Finally, individuals who had frequent contact with both neighbors and friends, both neighbors and relatives, or all three groups showed a significant association with depressive symptoms, while other combinations of social contacts did not show the significant results. The results of our study indicate that, among social relationships, contact with neighbors is the most powerful factor associated with depressive symptoms in Korean older adults.
The present study has several strengths. First, we used CHS data performed by a national institution; these data are statistically reliable and representative compared to those produced by surveys performed by private institutions. In addition, although previous studies have assessed the associations between social support and depression among older adults, our study mainly focused on associations between different types of social contacts and depressive symptoms among older adults, stratified by demographic and socioeconomic factors. The present study also has several limitations. First, a causal relationship could not be established between the frequency of social contacts and depressive symptoms since the CHS was a cross-sectional survey. Second, we used self-reported questionnaire to identify the existence of depressive symptoms. Third, we did not exclude participants who were diagnosed with clinical depression. Fourth, the CHS data do not provide additional information on social contacts such as the size of and individual satisfaction with the social networks. The addition of these data might improve our findings on the relationships between social contacts and depressive symptoms among elderly Koreans.
Our study found that the frequency of social contact was significantly associated with depressive symptoms in older adults. In particular, many factors were associated with less contact with neighbors and the incidence of depressive symptoms. Moreover, analysis of association between frequent social contact groups and depressive symptoms revealed that, among other social relationships, frequent contact with neighbors was the most important protect factor associated with older adults’ depressive symptoms. There are various types of community institutions for older adults in South Korea, including so-called ‘senior welfare centers’. There are approximately 460 enrolled senior welfare centers nationwide in 2017 [29]. They provide programs to older adults in the local community, such as exercise, singing, foreign language conversation, and volunteering [30] and also provide older adults with more opportunities to have close neighbors and to interact with them while learning and talking with each other. The establishment of additional community centers and more free classes might reduce the loneliness experienced by older adults and their risks of experiencing depressive symptoms.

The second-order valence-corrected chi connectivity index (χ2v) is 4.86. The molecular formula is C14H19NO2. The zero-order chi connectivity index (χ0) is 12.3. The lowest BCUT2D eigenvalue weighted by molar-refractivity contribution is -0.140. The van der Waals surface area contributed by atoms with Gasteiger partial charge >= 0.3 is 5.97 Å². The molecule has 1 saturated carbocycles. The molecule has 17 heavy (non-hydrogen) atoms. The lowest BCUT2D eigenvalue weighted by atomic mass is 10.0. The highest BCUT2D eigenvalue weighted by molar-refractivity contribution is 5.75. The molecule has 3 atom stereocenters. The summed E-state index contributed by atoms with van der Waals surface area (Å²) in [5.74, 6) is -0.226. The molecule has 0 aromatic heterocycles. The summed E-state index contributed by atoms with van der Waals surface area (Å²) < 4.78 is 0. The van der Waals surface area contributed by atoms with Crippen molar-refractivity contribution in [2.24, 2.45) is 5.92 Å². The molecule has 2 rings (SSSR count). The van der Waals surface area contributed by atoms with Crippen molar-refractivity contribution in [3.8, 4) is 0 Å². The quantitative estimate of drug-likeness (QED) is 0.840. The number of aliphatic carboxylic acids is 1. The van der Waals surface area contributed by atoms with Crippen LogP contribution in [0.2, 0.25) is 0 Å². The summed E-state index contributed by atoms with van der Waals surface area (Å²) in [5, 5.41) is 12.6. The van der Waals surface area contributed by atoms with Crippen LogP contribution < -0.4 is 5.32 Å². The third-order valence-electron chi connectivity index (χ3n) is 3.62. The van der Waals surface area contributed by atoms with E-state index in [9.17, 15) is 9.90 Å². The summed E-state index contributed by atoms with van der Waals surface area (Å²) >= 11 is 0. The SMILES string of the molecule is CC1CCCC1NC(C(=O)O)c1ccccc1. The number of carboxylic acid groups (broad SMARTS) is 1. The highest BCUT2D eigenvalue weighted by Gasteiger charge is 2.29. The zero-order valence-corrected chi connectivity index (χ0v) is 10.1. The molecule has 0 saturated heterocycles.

Figure 1.
Depressive symptoms by the combination of frequent social contact groups. Figure 1 shows the association between frequent social contact (≥once a week) and depressive symptoms. All other variables are adjusted. *p<0.05, **p<0.01, ***p<0.001. OR: odds ratio.
pi-2018-06-28-1f1.jpg
Table 1.
General characteristics of the study population
Variables Total (N=62,845) N (%) Depressive symptoms
p-value
Yes, N (%) No, N (%)
Contact with relatives <0.0001
 <Once a week 25,107 (40.0) 2,200 (8.8) 22,907 (91.2)
 ≥Once a week 37,738 (60.1) 2,529 (6.7) 35,209 (93.3)
Contact with neighbors <0.0001
 <Once a week 13,590 (21.6) 1,327 (9.8) 12,263 (90.2)
 ≥Once a week 49,255 (78.4) 3,402 (6.9) 45,853 (93.1)
Contact with friends <0.0001
 <Once a week 34,379 (54.7) 2,882 (8.4) 31,497 (91.6)
 ≥Once a week 28,466 (45.3) 1,847 (6.5) 26,619 (93.5)
Age (years) 0.0003
 65-69 17,973 (28.6) 1,224 (6.8) 16,749 (93.2)
 70-74 17,952 (28.6) 1,393 (7.8) 16,559 (92.2)
 75-79 14,665 (23.3) 1,138 (7.8) 13,527 (92.2)
 ≥80 12,255 (19.5) 974 (8.0) 11,281 (92.1)
Sex <0.0001
 Men 25,746 (41.0) 1,327 (5.2) 24,419 (94.9)
 Women 37,099 (59.0) 3,402 (9.2) 33,697 (90.8)
Existence of spouse <0.0001
 Yes 39,155 (62.3) 2,267 (5.8) 36,888 (94.2)
 No 23,690 (37.7) 2,462 (10.4) 21,228 (89.6)
Monthly income <0.0001
 Low 34,322 (54.6) 3,205 (9.3) 31,117 (90.7)